New Wave film director Jean-Luc Godard has died aged 91

He revolutionised French cinema in the 1960s

Jean-Luc Godard, dubbed the godfather of France’s New Wave cinema, has died aged 91.

The newspaper Liberation reports that people close to the Franco-Swiss director have confirmed that he died today (September 13).

The filmmaker is known for movies including Breathless (1960) and Contempt (1963), which pushed cinematic boundaries.

Godard’s films showcased handheld camera work, jump cuts and existential dialogue that revolutionised French cinema and filmmaking in the 1960s.

As Reuters writes, Pulp Fiction and Reservoir Dogs filmmaker Quentin Tarantino is often cited as one of a more recent generation of pioneering directors who were initiated by Godard and his Paris-based contemporaries.

Godard was born into a Franco-Swiss family on December 3, 1930 in Paris’s plush Seventh Arrondissement. His father was a doctor, his mother the daughter of a Swiss man who founded Banque Paribas, then an illustrious investment bank.

Edgar Wright (Hot Fuzz, Baby Driver) has paid tribute the late filmmaker, saying that he was “one of the most influential, iconoclastic film-makers of them all”.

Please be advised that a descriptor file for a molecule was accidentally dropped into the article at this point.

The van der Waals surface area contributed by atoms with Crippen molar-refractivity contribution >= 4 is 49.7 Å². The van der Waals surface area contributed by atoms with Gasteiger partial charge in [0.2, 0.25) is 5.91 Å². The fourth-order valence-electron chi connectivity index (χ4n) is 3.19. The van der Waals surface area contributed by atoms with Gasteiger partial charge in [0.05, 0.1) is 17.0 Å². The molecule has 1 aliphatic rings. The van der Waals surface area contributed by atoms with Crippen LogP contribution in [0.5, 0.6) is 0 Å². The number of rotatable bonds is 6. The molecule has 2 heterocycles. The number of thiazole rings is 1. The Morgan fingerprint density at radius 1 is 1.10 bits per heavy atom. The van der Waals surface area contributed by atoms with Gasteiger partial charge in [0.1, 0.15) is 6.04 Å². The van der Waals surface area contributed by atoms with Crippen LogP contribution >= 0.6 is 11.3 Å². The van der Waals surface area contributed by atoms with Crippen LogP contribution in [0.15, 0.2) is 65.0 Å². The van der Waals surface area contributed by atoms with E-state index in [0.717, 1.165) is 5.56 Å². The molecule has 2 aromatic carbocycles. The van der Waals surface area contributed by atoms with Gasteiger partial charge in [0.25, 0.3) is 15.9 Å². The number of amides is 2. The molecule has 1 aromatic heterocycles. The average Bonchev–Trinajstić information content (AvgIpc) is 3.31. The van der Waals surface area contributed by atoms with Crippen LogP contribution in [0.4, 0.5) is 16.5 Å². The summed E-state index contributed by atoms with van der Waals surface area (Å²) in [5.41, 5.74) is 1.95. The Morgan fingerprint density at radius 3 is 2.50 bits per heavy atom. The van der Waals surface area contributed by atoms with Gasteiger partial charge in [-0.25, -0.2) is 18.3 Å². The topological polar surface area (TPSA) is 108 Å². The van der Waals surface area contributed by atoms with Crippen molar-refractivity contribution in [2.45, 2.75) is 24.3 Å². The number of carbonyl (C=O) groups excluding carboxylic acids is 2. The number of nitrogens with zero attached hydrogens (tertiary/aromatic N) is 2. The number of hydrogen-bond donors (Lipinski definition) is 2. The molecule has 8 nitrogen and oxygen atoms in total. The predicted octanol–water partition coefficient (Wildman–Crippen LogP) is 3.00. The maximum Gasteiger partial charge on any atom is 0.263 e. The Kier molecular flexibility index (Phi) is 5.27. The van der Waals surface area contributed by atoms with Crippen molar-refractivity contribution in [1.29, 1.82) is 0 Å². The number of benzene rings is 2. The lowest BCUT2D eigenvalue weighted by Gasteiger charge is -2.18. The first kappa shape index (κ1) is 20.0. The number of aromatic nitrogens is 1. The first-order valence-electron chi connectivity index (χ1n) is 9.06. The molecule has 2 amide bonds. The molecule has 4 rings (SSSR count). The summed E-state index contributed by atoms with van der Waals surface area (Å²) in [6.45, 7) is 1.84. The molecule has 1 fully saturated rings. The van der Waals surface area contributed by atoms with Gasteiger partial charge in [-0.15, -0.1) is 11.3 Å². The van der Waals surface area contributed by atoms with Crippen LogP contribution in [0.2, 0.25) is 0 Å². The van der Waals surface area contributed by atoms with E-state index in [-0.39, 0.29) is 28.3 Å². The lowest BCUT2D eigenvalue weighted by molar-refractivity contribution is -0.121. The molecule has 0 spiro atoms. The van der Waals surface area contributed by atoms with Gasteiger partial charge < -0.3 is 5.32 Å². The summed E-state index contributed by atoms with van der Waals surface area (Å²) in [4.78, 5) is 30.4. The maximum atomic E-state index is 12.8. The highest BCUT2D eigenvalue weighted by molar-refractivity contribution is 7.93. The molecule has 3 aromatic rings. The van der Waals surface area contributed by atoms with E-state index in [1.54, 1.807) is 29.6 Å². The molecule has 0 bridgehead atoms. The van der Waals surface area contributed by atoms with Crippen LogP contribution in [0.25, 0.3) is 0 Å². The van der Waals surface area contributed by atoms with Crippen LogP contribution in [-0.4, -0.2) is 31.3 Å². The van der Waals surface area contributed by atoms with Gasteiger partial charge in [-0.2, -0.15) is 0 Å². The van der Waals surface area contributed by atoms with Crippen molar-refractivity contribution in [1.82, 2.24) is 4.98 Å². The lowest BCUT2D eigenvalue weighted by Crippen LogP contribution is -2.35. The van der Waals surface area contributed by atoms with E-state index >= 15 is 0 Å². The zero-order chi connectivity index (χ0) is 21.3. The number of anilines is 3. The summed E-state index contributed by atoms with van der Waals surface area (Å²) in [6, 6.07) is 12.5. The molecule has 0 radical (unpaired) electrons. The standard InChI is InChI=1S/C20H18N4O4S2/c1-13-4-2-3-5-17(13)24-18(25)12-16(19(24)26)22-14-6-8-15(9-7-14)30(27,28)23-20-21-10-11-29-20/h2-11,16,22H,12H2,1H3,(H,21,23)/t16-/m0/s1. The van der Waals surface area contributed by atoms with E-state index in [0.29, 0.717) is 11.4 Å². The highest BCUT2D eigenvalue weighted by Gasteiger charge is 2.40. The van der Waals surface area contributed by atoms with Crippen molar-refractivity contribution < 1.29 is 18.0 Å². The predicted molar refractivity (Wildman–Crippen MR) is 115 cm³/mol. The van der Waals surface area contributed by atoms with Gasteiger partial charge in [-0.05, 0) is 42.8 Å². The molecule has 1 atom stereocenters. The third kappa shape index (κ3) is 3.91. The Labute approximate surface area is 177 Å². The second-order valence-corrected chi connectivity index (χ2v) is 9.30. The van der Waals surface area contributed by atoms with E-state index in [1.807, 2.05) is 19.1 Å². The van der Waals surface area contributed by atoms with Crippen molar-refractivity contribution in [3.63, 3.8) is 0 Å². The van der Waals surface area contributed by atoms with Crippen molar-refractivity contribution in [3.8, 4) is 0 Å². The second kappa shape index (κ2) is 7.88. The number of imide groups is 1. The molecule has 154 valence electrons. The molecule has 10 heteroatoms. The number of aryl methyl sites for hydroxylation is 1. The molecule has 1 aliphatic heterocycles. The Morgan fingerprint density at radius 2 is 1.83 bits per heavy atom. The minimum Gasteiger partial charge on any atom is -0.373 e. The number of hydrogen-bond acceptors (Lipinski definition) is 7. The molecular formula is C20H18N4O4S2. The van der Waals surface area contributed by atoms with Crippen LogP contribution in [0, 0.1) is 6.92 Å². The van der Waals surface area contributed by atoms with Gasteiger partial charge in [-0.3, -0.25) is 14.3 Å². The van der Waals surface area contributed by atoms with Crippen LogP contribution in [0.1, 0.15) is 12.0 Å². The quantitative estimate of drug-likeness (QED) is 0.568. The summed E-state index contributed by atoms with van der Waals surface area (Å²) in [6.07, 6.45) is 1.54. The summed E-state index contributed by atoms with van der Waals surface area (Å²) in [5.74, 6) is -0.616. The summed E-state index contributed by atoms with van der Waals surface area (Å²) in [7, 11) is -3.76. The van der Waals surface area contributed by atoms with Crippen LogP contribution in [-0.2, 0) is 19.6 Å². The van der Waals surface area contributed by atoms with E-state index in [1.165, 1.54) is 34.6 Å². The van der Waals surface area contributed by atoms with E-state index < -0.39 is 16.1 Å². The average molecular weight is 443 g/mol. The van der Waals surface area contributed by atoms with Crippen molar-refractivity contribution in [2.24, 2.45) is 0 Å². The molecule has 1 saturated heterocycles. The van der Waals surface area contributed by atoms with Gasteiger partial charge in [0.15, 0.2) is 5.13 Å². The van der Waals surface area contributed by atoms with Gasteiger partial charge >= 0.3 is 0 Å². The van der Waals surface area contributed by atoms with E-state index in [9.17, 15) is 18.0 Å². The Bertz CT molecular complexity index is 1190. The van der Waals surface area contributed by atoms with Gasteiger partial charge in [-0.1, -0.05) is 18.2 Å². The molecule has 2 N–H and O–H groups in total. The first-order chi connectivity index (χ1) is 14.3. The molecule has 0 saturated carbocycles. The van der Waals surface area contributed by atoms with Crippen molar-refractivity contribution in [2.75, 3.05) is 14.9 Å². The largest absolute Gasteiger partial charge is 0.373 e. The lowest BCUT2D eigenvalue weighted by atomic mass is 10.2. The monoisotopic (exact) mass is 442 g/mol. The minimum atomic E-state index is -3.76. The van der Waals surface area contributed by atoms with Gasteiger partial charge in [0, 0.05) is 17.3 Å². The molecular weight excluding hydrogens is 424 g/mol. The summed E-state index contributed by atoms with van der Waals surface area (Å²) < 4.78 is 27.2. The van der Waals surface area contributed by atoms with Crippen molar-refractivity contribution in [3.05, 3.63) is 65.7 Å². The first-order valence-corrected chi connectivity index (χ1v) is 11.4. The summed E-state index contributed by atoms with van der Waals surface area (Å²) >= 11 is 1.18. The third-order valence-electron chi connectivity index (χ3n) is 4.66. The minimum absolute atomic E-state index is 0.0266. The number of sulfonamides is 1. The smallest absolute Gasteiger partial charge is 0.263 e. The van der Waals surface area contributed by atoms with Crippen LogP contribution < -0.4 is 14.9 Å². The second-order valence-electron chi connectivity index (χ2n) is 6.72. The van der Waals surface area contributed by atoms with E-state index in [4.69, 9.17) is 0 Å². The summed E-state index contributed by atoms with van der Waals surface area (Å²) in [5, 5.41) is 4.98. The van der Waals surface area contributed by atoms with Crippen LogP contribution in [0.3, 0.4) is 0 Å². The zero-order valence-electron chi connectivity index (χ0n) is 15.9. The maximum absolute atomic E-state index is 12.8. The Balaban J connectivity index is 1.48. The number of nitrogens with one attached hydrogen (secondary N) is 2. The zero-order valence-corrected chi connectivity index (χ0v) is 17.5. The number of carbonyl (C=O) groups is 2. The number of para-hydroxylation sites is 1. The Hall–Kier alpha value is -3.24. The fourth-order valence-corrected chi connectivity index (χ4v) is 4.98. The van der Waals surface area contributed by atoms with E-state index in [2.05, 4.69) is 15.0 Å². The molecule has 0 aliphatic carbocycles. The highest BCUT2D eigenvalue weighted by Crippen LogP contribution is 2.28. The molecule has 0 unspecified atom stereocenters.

“It was ironic that he himself revered the Hollywood studio film-making system, as perhaps no other director inspired as many people to just pick up a camera and start shooting.”

Director Asif Kapadia, who has helmed films and documentaries including Senna, Amy and Diego Maradona, paid tribute to the late filmmaker, writing: “The King is Dead.”

Author, broadcaster and journalist Lee Zachariah also wrote about Godard, saying that his “early works are practically without peer”.

Breathless was my entry into French New Wave, inspiring me to always order dessert, pretend I need a newspaper, then skip out on the bill. RIP,” he wrote.

See more tributes below:

This is a developing story – check back for updates

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